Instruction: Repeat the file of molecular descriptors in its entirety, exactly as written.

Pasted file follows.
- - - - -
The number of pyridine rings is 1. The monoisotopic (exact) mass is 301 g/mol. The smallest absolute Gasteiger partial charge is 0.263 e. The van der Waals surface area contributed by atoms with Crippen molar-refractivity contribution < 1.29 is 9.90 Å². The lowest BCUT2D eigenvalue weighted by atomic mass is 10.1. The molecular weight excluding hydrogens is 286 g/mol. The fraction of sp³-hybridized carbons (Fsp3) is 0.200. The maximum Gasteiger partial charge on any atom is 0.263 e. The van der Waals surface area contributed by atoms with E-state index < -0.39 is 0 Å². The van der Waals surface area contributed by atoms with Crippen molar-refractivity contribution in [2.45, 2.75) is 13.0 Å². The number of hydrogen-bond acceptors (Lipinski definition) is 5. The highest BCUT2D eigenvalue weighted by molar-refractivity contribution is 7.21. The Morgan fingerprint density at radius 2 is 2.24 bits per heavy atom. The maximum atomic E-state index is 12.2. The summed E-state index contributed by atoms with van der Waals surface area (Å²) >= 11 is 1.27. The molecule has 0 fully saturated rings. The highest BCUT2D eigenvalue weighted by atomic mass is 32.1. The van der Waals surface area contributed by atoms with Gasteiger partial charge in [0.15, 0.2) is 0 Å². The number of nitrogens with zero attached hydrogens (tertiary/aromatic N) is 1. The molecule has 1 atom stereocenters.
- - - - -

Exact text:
The number of pyridine rings is 1. The monoisotopic (exact) mass is 301 g/mol. The smallest absolute Gasteiger partial charge is 0.263 e. The van der Waals surface area contributed by atoms with Crippen molar-refractivity contribution < 1.29 is 9.90 Å². The lowest BCUT2D eigenvalue weighted by atomic mass is 10.1. The molecular weight excluding hydrogens is 286 g/mol. The fraction of sp³-hybridized carbons (Fsp3) is 0.200. The maximum Gasteiger partial charge on any atom is 0.263 e. The van der Waals surface area contributed by atoms with E-state index < -0.39 is 0 Å². The van der Waals surface area contributed by atoms with Crippen molar-refractivity contribution in [2.45, 2.75) is 13.0 Å². The number of hydrogen-bond acceptors (Lipinski definition) is 5. The highest BCUT2D eigenvalue weighted by molar-refractivity contribution is 7.21. The Morgan fingerprint density at radius 2 is 2.24 bits per heavy atom. The maximum atomic E-state index is 12.2. The summed E-state index contributed by atoms with van der Waals surface area (Å²) >= 11 is 1.27. The molecule has 0 fully saturated rings. The highest BCUT2D eigenvalue weighted by atomic mass is 32.1. The van der Waals surface area contributed by atoms with Gasteiger partial charge in [0.15, 0.2) is 0 Å². The number of nitrogens with zero attached hydrogens (tertiary/aromatic N) is 1. The molecule has 1 atom stereocenters.